Photo/Illutration Students at Toyo University in Tokyo listen to an online address given by Ukrainian President Volodymyr Zelenskyy on July 4. (Kazuyuki Ito)

Like many Japanese, a student at Tokyo’s Toyo University has felt concerns about his own country’s defense capabilities as he followed the daily coverage of Russia's war against Ukraine. 

The 21-year-old now supports an increase in Japan’s defense spending. He felt inspired after listening to Ukrainian President Volodymyr Zelenskyy’s online address earlier this month to his university.

“Japan should spend more on defense, even if it is only a small increase,” the student said.

Whether Japan should expand its defense budget is emerging as a key issue in the July 10 Upper House election following Russia’s invasion of Ukraine.

Prime Minister Fumio Kishida’s ruling Liberal Democratic Party is advocating a steep increase in defense expenditures in its campaign platform. The LDP wants to expand such spending to exceed 2 percent of Japan’s gross domestic product from the current 1 percent or so.

The Toyo University student said he has been glued to online and TV coverage of Russia’s invasion of Ukraine and the subsequent fighting since it began Feb. 24.

Scenes of apartment buildings crumbling under Russia’s heavy artillery bombardment and civilians frantically fleeing shellfire have shaken him.

“I saw war in real time for the first time in my life,” he said. “I had never imagined that war can occur in the time that I am living now.

“Seeing the footage, I now believe that we should be fully prepared to defend our country.”

The student said he was deeply moved by Zelenskyy’s determination to keep fighting to protect his country’s territory and its people.

When he asked the Ukrainian president where he derives his strength from during his online address to about 350 students at his university on July 4, Zelenskyy replied, “I can work as hard as it takes to bring the territory and people back to Ukraine.”

It was the president’s second online address delivered to an audience in Japan, following his widely covered one to the Diet in March.

Russia’s aggression heightened anxieties about possible war against Japan among the Japanese public, according to an opinion poll taken between March and April by The Asahi Shimbun.

When asked if they were more anxious than before about a possible war between Japan and a neighboring country, 80 percent of voters replied that they were.

The share of those who cited “no particular change” was 19 percent, according to the nationwide survey conducted through questionnaires.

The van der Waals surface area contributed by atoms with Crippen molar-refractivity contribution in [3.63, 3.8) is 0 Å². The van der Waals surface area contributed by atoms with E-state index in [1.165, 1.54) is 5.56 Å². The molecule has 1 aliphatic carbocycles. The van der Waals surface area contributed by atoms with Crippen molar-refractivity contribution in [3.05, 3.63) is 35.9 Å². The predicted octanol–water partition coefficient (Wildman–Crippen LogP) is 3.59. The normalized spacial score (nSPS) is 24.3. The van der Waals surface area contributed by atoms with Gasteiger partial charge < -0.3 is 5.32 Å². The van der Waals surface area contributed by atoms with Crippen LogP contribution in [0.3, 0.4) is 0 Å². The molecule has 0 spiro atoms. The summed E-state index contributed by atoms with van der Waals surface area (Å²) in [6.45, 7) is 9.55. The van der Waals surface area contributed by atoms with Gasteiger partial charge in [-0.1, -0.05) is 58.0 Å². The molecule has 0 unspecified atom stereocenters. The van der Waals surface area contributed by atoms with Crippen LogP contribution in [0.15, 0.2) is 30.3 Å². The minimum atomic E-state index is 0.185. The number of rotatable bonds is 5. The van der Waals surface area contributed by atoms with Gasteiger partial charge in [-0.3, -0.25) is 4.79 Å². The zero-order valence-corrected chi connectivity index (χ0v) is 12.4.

Motohiro Ono, head of the Japan-Ukraine Cultural Exchange Association, said he will consider the defense and diplomatic policies of each party when he votes in the Upper House election.

He said his perception of Japan’s national security has changed through the association’s activities to assist Ukrainians in leaving their country amid the fighting and making a living in Japan.

“I am a pacifist and war was never an option,” said Ono, a resident of Yao, Osaka Prefecture. “But seeing Russia’s aggression, I came to believe that Japan should bolster its defense capabilities to protect the country on its own.”

He said making sufficient preparations for a worst-case scenario will be necessary since having a dialogue with some countries in the region surrounding Japan is impossible.

Yumiko Yoshida, 81, a resident of Kashima, Ibaraki Prefecture, who experienced the Pacific War when she was young, said she is alarmed by the government’s attempt to steeply increase defense expenditures while citing the war in Ukraine.

“Raising defense spending could provoke surrounding countries, sparking an arms race,” she said.

Yoshida lost her parents and 3-month-old sister during the Great Tokyo Air Raid in March 1945, becoming a war orphan.

She was too young to remember her parents whose remains have never been found.

After the war ended, she was passed around among relatives. And some relatives treated her harshly, forcing her to stand outdoors in the snow as part of being disciplined.

Yoshida said she was pained and reminded of her own ordeal as a young child when she saw TV footage showing Ukrainian children fleeing to the border to escape the shelling.

“Our country should exhaust all diplomatic channels possible to avert war, instead of trying to expand defense outlays by taking advantage of the crisis in Ukraine,” she said.

A 38-year-old company employee in Tokyo’s Ota Ward said the war in Ukraine has changed the way she views the world.

“I had never felt war as something so real” until the conflict, she said.

She noted that learning about what has been taking place in the conflict in addition to the fighting, such as looting, rapes and the plight of Ukrainian women evacuating with children after being separated from their husbands, has been emotionally traumatizing.

She now pays more attention to media reports on North Korea’s missile tests and China’s military threat against Taiwan.

She said she will cast her ballot after comparing each party’s defense policy, her first time to consider security issues in an election.

Japan’s defense outlays have increased for 10 years in a row, hitting a record 5.4 trillion yen ($39 billion) in the initial budget for fiscal 2022.

Kishida pledged to substantially raise his nation’s defense expenditures at a summit with U.S. President Joe Biden in May.

(This article was written by Kazuyuki Ito, Hajimu Takeda and Yosuke Watanabe.)